The news last Monday: a prosecutor in Chechnya demanded four years behind bars for the human-rights activist Oyub Titiev, on trumped-up drug charges; in Tatarstan, an activist was detained for creating a false gravestone for President Vladimir Putin (with 2019 as his death year); in Moscow, a court ordered the continued pre-trial detention of ten young people arrested a year ago for participating in a fictional opposition organization created by the secret police; also in Moscow, four of the twenty-eight people who had been detained during a weekend protest against restricting access to the Internet said that they had been beaten by police. These and similar headlines made up the home page of OVDInfo.org, an online publication produced in Moscow. Grigory Okhotin, the thirty-six-year-old co-founder of OVDInfo, told me that he doesn't actually think of the site as a publication. The articles have headlines and bylines, and the site has an attractive block layout, but, according to Okhotin, OVDInfo is not exactly designed for reading. "I can't imagine anyone who reads us every day," he said.
We already knew that the city of Moscow is saturated with CCTV cameras, but we've only just learned the extent that the city is able to conduct surveillance on its citizens. NTechLab is a bold Russian company that is at the forefront of the most talked about technology around, facial recognition. Their app, FindFace, which can track everyone on VKontakte, the Russian equivalent of Twitter, based on their profile, caused an outcry in and outside Russia after it was used to to identify and harass sex workers and porn actresses through their personal profiles. Later, the company launched an emotion-reading recognition system, re-igniting concerns over the citizens' privacy and personal data. Despite rumours, nobody really knew who's using this state-of-the-art technology as NTechLab doesn't disclose the identity of their clients.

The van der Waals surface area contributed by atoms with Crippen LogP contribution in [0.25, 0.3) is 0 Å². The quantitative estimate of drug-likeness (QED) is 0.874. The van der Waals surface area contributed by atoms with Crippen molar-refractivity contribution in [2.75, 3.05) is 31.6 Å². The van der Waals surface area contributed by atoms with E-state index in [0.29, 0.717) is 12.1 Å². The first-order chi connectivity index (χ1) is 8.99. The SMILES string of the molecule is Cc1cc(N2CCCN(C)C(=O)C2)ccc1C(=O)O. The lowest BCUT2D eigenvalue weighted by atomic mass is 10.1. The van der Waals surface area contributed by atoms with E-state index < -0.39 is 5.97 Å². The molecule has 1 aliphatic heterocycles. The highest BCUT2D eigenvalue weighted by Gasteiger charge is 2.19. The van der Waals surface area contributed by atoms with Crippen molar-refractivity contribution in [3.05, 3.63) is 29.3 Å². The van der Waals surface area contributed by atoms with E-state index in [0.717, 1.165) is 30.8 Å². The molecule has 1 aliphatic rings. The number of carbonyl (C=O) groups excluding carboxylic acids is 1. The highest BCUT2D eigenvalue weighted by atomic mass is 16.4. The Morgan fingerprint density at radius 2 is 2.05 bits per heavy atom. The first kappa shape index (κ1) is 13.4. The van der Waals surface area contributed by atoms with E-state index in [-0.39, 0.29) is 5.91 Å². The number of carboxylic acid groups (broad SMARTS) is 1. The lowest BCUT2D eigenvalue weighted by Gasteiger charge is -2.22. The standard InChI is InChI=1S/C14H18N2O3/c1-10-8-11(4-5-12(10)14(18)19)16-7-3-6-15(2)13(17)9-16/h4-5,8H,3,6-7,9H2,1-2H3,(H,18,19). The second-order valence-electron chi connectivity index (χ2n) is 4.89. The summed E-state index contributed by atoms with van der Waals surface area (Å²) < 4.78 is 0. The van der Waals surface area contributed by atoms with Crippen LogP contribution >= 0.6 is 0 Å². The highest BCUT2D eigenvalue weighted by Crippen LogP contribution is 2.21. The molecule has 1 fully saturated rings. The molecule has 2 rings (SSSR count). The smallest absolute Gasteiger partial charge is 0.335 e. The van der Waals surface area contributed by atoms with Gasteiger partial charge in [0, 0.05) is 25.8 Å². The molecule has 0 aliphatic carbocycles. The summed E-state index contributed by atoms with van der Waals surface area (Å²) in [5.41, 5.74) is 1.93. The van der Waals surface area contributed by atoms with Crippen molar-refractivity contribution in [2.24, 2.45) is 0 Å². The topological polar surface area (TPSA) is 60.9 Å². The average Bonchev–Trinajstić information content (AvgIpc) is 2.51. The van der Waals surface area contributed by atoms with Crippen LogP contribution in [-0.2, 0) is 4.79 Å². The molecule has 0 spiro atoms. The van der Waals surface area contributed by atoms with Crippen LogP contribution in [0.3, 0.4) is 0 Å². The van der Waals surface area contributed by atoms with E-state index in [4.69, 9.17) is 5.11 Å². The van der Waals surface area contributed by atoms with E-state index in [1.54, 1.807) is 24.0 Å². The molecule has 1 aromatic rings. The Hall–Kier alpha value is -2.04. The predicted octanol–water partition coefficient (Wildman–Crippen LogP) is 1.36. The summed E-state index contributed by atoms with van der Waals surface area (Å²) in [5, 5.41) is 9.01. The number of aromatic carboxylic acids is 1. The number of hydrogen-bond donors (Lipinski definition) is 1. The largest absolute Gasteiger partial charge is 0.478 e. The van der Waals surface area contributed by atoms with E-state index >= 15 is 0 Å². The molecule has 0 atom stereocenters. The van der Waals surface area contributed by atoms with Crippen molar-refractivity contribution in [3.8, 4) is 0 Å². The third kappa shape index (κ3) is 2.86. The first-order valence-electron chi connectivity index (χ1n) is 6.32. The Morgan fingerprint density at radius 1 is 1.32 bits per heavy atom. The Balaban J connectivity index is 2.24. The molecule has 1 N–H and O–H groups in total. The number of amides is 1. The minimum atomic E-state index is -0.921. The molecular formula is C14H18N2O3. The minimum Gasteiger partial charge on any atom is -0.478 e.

MOSCOW – The World Cup final between France and Croatia on Sunday was briefly interrupted when four intruders affiliated to anti-Kremlin punk band Pussy Riot ran onto the pitch before being hauled off by stewards. The pitch invaders, who were dressed in police-style outfits, were later detained by police, one of them said by telephone from a police station near Moscow's Luzhniki Stadium, venue for the match. Police charged the members of the protest group with "violation of spectators' rights" and illegally wearing police symbols. The Interfax news agency reported late Sunday that the four could face penalties of up to 11,500 rubles ($185) or 160 hours of community service. The pitch invasion was the first significant security lapse in the five-week tournament that has won hosts Russia widespread praise for organization and efficiency.
Nick Monaco is a research associate at Alphabet's human rights focused think-tank and technology incubator Jigsaw. He is also a research associate on the Computational Propaganda Project at the Oxford Internet Institute, University of Oxford. Samuel Woolley is the Director of Research of the Computational Propaganda Project at the Oxford Internet Institute, University of Oxford. A troubling trend is sweeping Silicon Valley--big tech acquiescing to digital authoritarianism to gain access to the Chinese market. In July, Apple removed VPNs from its Chinese app store and announced plans to build a data center in Guizhou to comply with China's new draconian cybersecurity laws.